This paper presents a nonintrusive electricity load-monitoring approach that provides feedback on the energy consumption and operational schedule of electrical appliances in a residential building. This approach utilizes simple algorithms for detecting and classifying electrical events on the basis of voltage and current measurements obtained at the main circuit panel of the home. To address the necessary training and calibration, this approach is designed around the end-user and relies on user input to continuously improve its performance. The algorithms and the user interaction processes are described in detail. Three data sets were collected with a prototype system (from a power strip in a laboratory, a house, and an apartment unit) to test the performance of the algorithms. The event detector achieved true positive and false positive rates of 94 and 0.26%, respectively. When combined with the classification task, the overall accuracy (correctly detected and classified events) was 82%. The advantages and limitations of this work are discussed, and possible future research is presented. © 2011 American Society of Civil Engineers.

Jenkins C.,Vermont Energy | Neme C.,Vermont Energy | Enterline S.,Vermont Energy
Energy Efficiency | Year: 2011

ISO New England, which oversees New England's bulk electric power system and wholesale electricity markets, recently established a Forward Capacity Market (FCM) that will pay suppliers to ensure sufficient capacity is available to meet future peak loads. Under the FCM, ISO New England projects the needs of the power system 3 years in advance and then holds an annual auction to purchase the resources necessary to satisfy the future regional requirements. This market is groundbreaking in that it was the first to allow energy efficiency and other demand resources to compete directly with generators. In the first auction, held in February 2008, demand resources contributed substantially to eliminating the need for new generating capacity in the near term and to providing low-cost resources to the region's ratepayers. Two additional successful auctions have now been held. Participating in the FCM requires a considerable and complex bid, financial assurance, and claim activities. Meeting new intensive measurement, tracking, and verification requirements adds new costs. For efficiency portfolio administrators, participation raises policy questions regarding ownership of capacity credits, appropriate disposition of revenues, increasing emphasis on peak savings, and whether traditionally short-term budget cycles should change to enable the longer-term planning necessary to bid resources several years into the future. On the other hand, revenues from the FCM can provide needed funding for additional efficiency investments. This paper describes the FCM, examines the experience and trade-offs involved in participating for efficiency programs, and reviews the benefits of such participation for the program and the region, including the positive value from increased exposure of the part that efficiency can play in our energy mix. © 2010 Springer Science+Business Media B.V.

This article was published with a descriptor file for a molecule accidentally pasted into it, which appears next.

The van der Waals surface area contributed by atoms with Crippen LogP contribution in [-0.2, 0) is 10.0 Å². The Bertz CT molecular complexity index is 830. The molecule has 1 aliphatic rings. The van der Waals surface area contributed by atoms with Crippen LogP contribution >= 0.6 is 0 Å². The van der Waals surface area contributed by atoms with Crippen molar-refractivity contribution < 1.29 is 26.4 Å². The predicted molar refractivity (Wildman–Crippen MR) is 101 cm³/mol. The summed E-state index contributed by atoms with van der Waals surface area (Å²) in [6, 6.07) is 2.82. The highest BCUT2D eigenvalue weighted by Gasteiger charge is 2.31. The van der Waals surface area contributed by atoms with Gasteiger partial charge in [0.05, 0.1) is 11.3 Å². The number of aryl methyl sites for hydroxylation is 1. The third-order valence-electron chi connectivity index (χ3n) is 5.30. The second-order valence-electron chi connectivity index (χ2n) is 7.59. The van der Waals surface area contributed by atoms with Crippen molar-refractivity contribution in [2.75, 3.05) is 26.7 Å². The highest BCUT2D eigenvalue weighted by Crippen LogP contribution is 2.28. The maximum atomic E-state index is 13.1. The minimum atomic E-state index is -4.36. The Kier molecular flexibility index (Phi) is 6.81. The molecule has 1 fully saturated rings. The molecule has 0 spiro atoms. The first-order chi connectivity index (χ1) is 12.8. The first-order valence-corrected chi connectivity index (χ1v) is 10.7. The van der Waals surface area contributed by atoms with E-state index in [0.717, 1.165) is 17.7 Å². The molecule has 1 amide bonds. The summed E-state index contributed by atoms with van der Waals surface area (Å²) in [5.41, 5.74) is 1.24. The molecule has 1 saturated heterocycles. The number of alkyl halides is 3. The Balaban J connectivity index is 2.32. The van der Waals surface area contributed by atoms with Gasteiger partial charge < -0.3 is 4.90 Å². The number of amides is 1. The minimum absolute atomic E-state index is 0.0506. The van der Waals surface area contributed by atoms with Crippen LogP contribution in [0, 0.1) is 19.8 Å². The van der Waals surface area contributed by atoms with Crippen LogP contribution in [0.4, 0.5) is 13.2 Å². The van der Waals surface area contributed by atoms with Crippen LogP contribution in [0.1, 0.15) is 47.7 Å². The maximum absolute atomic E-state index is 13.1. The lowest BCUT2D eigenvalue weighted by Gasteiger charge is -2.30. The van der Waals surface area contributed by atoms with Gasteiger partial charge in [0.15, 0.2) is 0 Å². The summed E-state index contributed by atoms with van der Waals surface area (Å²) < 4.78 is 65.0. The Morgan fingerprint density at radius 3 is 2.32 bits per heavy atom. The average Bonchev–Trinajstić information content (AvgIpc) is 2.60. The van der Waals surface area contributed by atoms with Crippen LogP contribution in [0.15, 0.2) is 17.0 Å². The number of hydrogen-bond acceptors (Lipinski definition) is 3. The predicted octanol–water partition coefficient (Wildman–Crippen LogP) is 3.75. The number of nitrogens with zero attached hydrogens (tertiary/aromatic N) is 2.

An assessment system and method are described that capture indoor temperature measurements and corresponding outdoor temperature measurements in order to determine a thermal efficiency of a structure. The assessment system identifies quiescent periods and trims these periods to eliminate undesirable influences such as auxiliary heating or solar gain. The quiescent periods are then compared to outdoor temperature differences to determine the thermal efficiency of the structure. The system can model the structures performance metrics, through inferred qualitative and quantitative characterizations including, but not limited to, the buildings rate of temperature change as a function of internal and external temperatures, the buildings heating, cooling, and other energy needs as they relate to the building envelope, appliances, and other products used at the site and occupant behavior.

Vermont Energy | Date: 2016-07-28

Computer software used for analysis and reporting of energy consumption and the carbon impact of energy use, namely, the use of fossil fuels, electricity, electrified transportation, wood heating, renewable energy resources, and energy storage systems. Providing temporary use of non-downloadable computer software used for analysis and reporting of energy consumption and the carbon impact of energy use, namely, the use of fossil fuels, electricity, electrified transportation, wood heating, renewable energy resources, and energy storage systems; Data analysis services in the field of energy consumption and carbon impact of energy usage.